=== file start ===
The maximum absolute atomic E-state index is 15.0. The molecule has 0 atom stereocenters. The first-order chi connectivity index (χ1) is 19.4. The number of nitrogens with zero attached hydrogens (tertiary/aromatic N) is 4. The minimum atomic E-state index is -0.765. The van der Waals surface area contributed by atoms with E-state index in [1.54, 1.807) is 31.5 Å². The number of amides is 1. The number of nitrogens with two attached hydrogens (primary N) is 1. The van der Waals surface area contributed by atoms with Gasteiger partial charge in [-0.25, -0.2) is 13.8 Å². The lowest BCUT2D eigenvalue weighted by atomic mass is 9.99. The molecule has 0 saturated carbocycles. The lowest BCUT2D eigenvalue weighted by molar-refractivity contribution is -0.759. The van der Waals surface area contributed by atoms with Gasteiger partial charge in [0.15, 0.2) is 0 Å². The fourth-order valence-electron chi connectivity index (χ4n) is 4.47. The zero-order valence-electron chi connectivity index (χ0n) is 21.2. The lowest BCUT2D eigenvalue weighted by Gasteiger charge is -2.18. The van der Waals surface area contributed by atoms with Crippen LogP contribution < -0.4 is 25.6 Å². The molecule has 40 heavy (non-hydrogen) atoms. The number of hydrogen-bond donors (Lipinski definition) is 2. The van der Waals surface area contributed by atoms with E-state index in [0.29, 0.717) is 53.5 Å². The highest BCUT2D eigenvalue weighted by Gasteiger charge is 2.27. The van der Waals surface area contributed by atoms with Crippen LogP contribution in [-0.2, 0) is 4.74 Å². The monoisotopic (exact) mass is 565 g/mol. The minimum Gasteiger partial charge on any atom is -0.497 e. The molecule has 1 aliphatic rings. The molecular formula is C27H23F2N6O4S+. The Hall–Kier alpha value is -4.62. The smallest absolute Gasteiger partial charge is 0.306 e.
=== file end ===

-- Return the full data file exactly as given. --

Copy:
The maximum absolute atomic E-state index is 15.0. The molecule has 0 atom stereocenters. The first-order chi connectivity index (χ1) is 19.4. The number of nitrogens with zero attached hydrogens (tertiary/aromatic N) is 4. The minimum atomic E-state index is -0.765. The van der Waals surface area contributed by atoms with E-state index in [1.54, 1.807) is 31.5 Å². The number of amides is 1. The number of nitrogens with two attached hydrogens (primary N) is 1. The van der Waals surface area contributed by atoms with Gasteiger partial charge in [-0.25, -0.2) is 13.8 Å². The lowest BCUT2D eigenvalue weighted by atomic mass is 9.99. The molecule has 0 saturated carbocycles. The lowest BCUT2D eigenvalue weighted by molar-refractivity contribution is -0.759. The van der Waals surface area contributed by atoms with Gasteiger partial charge in [0.15, 0.2) is 0 Å². The fourth-order valence-electron chi connectivity index (χ4n) is 4.47. The zero-order valence-electron chi connectivity index (χ0n) is 21.2. The lowest BCUT2D eigenvalue weighted by Gasteiger charge is -2.18. The van der Waals surface area contributed by atoms with Crippen LogP contribution < -0.4 is 25.6 Å². The molecule has 40 heavy (non-hydrogen) atoms. The number of hydrogen-bond donors (Lipinski definition) is 2. The van der Waals surface area contributed by atoms with E-state index in [0.29, 0.717) is 53.5 Å². The highest BCUT2D eigenvalue weighted by Gasteiger charge is 2.27. The van der Waals surface area contributed by atoms with Crippen LogP contribution in [-0.2, 0) is 4.74 Å². The monoisotopic (exact) mass is 565 g/mol. The minimum Gasteiger partial charge on any atom is -0.497 e. The molecule has 1 aliphatic rings. The molecular formula is C27H23F2N6O4S+. The Hall–Kier alpha value is -4.62. The smallest absolute Gasteiger partial charge is 0.306 e.